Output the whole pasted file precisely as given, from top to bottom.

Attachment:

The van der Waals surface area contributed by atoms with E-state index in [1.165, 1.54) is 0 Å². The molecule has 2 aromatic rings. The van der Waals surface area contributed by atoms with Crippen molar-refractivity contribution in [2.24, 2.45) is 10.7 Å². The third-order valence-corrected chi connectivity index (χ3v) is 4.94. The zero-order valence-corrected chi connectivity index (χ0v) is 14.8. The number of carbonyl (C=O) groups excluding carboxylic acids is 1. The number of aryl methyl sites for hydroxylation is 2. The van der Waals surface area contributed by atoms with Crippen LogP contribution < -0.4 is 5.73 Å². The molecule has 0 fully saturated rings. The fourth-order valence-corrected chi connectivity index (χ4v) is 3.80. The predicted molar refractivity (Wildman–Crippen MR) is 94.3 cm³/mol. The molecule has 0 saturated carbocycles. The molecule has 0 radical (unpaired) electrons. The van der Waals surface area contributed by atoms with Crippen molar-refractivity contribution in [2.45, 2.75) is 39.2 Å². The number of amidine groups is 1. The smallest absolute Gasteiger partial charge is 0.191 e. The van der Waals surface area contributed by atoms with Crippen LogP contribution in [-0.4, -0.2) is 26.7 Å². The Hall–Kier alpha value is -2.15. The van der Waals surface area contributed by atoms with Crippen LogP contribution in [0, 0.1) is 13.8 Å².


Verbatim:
The van der Waals surface area contributed by atoms with E-state index in [1.165, 1.54) is 0 Å². The molecule has 2 aromatic rings. The van der Waals surface area contributed by atoms with Crippen molar-refractivity contribution in [2.24, 2.45) is 10.7 Å². The third-order valence-corrected chi connectivity index (χ3v) is 4.94. The zero-order valence-corrected chi connectivity index (χ0v) is 14.8. The number of carbonyl (C=O) groups excluding carboxylic acids is 1. The number of aryl methyl sites for hydroxylation is 2. The van der Waals surface area contributed by atoms with Crippen LogP contribution < -0.4 is 5.73 Å². The molecule has 0 fully saturated rings. The fourth-order valence-corrected chi connectivity index (χ4v) is 3.80. The predicted molar refractivity (Wildman–Crippen MR) is 94.3 cm³/mol. The molecule has 0 saturated carbocycles. The molecule has 0 radical (unpaired) electrons. The van der Waals surface area contributed by atoms with Crippen molar-refractivity contribution in [2.45, 2.75) is 39.2 Å². The number of amidine groups is 1. The smallest absolute Gasteiger partial charge is 0.191 e. The van der Waals surface area contributed by atoms with Crippen LogP contribution in [-0.4, -0.2) is 26.7 Å². The Hall–Kier alpha value is -2.15. The van der Waals surface area contributed by atoms with Crippen LogP contribution in [0, 0.1) is 13.8 Å².